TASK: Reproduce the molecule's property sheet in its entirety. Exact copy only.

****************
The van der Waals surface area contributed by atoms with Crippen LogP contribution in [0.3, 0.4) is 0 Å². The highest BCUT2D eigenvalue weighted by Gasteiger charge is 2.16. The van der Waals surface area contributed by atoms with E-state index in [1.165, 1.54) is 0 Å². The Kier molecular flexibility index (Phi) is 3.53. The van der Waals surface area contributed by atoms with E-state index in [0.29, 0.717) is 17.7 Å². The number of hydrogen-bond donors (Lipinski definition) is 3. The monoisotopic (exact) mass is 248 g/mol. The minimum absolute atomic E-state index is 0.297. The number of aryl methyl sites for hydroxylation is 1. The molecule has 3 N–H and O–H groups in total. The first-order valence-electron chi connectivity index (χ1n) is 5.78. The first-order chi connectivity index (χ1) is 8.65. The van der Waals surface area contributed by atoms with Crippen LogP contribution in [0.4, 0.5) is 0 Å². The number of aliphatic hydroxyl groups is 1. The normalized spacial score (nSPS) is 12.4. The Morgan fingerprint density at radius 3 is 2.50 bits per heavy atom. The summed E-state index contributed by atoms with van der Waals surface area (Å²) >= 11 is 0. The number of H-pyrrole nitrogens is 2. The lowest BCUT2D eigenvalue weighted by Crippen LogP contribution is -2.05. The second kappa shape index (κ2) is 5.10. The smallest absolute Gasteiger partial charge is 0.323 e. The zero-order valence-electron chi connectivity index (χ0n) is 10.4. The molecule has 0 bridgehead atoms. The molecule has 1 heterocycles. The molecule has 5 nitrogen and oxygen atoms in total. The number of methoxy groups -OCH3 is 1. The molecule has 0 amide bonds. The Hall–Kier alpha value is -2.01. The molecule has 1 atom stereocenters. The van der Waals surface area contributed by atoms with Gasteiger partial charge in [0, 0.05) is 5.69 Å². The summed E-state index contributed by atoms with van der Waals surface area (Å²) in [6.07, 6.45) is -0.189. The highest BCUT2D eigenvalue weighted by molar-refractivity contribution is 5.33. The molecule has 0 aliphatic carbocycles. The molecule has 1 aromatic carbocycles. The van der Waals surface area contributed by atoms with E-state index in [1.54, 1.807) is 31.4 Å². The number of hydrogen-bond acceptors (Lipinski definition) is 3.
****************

The van der Waals surface area contributed by atoms with Crippen LogP contribution in [0.3, 0.4) is 0 Å². The highest BCUT2D eigenvalue weighted by Gasteiger charge is 2.16. The van der Waals surface area contributed by atoms with E-state index in [1.165, 1.54) is 0 Å². The Kier molecular flexibility index (Phi) is 3.53. The van der Waals surface area contributed by atoms with E-state index in [0.29, 0.717) is 17.7 Å². The number of hydrogen-bond donors (Lipinski definition) is 3. The monoisotopic (exact) mass is 248 g/mol. The minimum absolute atomic E-state index is 0.297. The number of aryl methyl sites for hydroxylation is 1. The molecule has 3 N–H and O–H groups in total. The first-order valence-electron chi connectivity index (χ1n) is 5.78. The first-order chi connectivity index (χ1) is 8.65. The van der Waals surface area contributed by atoms with Crippen LogP contribution in [0.4, 0.5) is 0 Å². The number of aliphatic hydroxyl groups is 1. The normalized spacial score (nSPS) is 12.4. The Morgan fingerprint density at radius 3 is 2.50 bits per heavy atom. The summed E-state index contributed by atoms with van der Waals surface area (Å²) >= 11 is 0. The number of H-pyrrole nitrogens is 2. The lowest BCUT2D eigenvalue weighted by Crippen LogP contribution is -2.05. The second kappa shape index (κ2) is 5.10. The smallest absolute Gasteiger partial charge is 0.323 e. The zero-order valence-electron chi connectivity index (χ0n) is 10.4. The molecule has 0 bridgehead atoms. The molecule has 1 heterocycles. The molecule has 5 nitrogen and oxygen atoms in total. The number of methoxy groups -OCH3 is 1. The molecule has 0 amide bonds. The Hall–Kier alpha value is -2.01. The molecule has 1 atom stereocenters. The van der Waals surface area contributed by atoms with Gasteiger partial charge in [0, 0.05) is 5.69 Å². The summed E-state index contributed by atoms with van der Waals surface area (Å²) in [6.07, 6.45) is -0.189. The highest BCUT2D eigenvalue weighted by molar-refractivity contribution is 5.33. The molecule has 0 aliphatic carbocycles. The molecule has 1 aromatic carbocycles. The van der Waals surface area contributed by atoms with E-state index in [1.54, 1.807) is 31.4 Å². The number of hydrogen-bond acceptors (Lipinski definition) is 3.